David Bourget (Western Ontario)
David Chalmers (ANU, NYU)
Rafael De Clercq
Ezio Di Nucci
Jonathan Jenkins Ichikawa
Jack Alan Reynolds
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Sophia 49 (1):65-94 (2010)
This article presents current philosophical reflections on religious diversity and concomitant attitudes towards the interreligious situation. The motive behind this presentation is to show that in order to deal more efficiently with the phenomenon of religious plurality, there is a need for a development of the philosophy of religion, where new perspectives are opened up and explored. The very concept of religion as a belief system is put into question, since it has caused philosophical reflections on religious diversity to be confined to certain metaphysical and epistemological concerns. Instead of focusing on the noun ‘religion’, the article suggests a way to understand the adjective ‘religious’ and view religious plurality as a plurality of ways of being religious. This opens up a certain context of interreligious relations and interreligious dialogue, where this very dialogue itself can contribute to the development of philosophical tools, concepts and categories for dealing with the fact of plurality. I call this context constructive dialogical pluralism.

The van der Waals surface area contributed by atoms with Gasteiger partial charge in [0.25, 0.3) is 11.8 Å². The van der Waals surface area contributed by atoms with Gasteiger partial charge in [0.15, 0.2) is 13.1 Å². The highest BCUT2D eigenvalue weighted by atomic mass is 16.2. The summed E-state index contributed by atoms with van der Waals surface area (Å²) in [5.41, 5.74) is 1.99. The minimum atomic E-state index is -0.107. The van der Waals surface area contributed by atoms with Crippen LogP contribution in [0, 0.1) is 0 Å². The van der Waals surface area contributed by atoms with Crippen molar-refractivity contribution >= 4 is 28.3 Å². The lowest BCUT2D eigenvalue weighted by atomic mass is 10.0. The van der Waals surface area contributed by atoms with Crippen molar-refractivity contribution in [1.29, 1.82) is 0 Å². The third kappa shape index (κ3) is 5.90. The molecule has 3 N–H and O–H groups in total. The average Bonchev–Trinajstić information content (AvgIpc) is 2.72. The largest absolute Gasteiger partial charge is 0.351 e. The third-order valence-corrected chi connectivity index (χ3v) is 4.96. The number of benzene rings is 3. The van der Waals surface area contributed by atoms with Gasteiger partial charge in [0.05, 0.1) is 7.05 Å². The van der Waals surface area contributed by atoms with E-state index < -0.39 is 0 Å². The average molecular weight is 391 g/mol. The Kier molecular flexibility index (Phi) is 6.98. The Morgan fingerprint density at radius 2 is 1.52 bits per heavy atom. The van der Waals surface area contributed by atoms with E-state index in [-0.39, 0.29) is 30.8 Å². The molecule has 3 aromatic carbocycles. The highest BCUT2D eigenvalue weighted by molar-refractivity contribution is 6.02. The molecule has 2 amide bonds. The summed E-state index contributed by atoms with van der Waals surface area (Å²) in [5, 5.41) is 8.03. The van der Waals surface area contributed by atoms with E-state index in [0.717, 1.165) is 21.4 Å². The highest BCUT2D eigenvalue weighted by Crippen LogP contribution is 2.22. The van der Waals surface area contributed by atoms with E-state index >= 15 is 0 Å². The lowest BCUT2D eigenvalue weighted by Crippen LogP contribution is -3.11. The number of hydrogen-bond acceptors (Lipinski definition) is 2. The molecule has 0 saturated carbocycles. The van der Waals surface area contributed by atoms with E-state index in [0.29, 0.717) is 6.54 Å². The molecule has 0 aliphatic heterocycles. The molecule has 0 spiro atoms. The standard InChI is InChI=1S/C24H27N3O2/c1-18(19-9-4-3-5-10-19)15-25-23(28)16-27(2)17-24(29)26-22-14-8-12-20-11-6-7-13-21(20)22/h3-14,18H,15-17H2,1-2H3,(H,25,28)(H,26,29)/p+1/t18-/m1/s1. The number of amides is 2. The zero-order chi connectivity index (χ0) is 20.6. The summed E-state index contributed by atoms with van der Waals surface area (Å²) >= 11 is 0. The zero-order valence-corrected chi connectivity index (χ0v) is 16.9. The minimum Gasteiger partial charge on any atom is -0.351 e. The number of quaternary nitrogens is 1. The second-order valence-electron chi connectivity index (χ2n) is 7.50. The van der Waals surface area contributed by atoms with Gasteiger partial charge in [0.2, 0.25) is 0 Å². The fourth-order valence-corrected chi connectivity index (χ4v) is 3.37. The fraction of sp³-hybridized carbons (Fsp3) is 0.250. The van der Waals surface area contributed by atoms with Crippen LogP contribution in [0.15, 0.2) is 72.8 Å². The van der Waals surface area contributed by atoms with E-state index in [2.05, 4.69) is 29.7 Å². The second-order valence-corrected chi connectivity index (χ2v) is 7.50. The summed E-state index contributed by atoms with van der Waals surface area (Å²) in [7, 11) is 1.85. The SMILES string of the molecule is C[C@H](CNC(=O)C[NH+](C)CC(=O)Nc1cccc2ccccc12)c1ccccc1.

|Keywords||Philosophy of religion Interreligious dialogue Cross-cultural understanding Fundamental ontology Attunement Mood|
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Martha Craven Nussbaum (1990). Love's Knowledge: Essays on Philosophy and Literature. Oxford University Press.
William P. Alston (1991). Perceiving God: The Epistemology of Religious Experience. Cornell University Press.
Hubert L. Dreyfus (1990). Being-in-the-World: A Commentary on Heidegger's Being in Time, Division I. A Bradford Book.
Paul Feyerabend (1974). Against Method: Outline of an Anarchistic Theory of Knowledge. Humanities Press.
John Hick (1989). An Interpretation of Religion: Human Responses to the Transcendent. Yale University Press.
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